If you want Genta but you want it niche, it does not come much more nuanced than this 1829. IWC’s Golf Club has brief and somewhat shrouded history, one which is still being excavated today by enthusiasts even sadder than myself. Yes, they exist. This faceted cushion case sister of the Yacht Club II was a monumental flop upon release. As such, it is estimated that no more than 1000 examples were ever produced. Not only is it a handsome bit of steel, but it comes from what is possibly IWC’s best-ever era for boundless creativity.
This rare specimen was released alongside Genta’s initial work for the Ingenieur line and intended to be a part of a future ‘Club series’, marketed toward hobbyist activities. There were to be Yacht ‘Club’, Golf ‘Club’, Polo ‘Club’, and I’ve even heard talk of a Motor ‘Club’ which was never borne. These club watches would stand alongside Ingenieur, Aquatimer, and Portuguese professional pieces as sort of weekender alternatives. Fun fact, for just under a year the Golf Club did not have a name but was still sold, and was simply in IWC’s catalogue by the reference number alone. That’s the known bit.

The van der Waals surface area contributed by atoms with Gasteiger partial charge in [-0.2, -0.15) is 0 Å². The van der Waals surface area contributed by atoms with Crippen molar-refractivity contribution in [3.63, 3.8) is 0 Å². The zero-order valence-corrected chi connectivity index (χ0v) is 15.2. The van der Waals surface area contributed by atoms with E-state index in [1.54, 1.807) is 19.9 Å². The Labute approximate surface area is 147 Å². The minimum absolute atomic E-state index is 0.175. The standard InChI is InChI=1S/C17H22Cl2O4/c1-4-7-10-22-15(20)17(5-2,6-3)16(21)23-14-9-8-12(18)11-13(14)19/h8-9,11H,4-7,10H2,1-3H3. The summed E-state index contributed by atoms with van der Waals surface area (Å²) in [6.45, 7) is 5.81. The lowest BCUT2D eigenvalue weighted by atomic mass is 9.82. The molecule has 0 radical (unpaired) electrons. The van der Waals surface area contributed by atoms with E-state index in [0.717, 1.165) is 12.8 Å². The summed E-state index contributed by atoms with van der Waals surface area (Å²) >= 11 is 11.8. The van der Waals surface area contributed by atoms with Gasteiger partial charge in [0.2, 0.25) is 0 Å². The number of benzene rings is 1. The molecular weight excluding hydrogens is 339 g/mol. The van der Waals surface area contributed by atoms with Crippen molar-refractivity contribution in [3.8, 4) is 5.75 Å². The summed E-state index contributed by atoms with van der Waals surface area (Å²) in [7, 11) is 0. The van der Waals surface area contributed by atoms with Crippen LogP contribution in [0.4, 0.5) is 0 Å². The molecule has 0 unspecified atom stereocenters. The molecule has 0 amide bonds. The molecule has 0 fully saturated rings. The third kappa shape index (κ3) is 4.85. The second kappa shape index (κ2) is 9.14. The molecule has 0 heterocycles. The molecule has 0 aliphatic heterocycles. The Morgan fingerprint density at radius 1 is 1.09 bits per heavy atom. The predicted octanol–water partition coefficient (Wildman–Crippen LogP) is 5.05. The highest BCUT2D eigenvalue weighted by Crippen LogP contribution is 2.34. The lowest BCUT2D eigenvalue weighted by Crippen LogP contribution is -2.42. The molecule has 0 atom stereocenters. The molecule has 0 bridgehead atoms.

Many speculate this is Genta’s work, for his previous known associations with IWC in this period. However this has never been confirmed and is unlikely to be known. The 34mm inflated rectangle is certainly in his aesthetic. Yet, confirmation may never come. Back to known quantities, it came with either the calibre 8541B or 854B, without or without a date, and in black or the brushed rhodium dial we see here. Truth be told, I am not much of a golfist. But that may change shortly, and this watch is entirely responsible.
This example has a simply outrageous level of preservation. The dial is unmarred, tritium all a matched even cream tone. Its case is sharp and with wear so minimal it is almost not visible in photography. It comes with original clasps and extract from the archives from a well-regarded German retailer.
Find this 1829 Golf Club here from Watchurbia for 5250 EUR.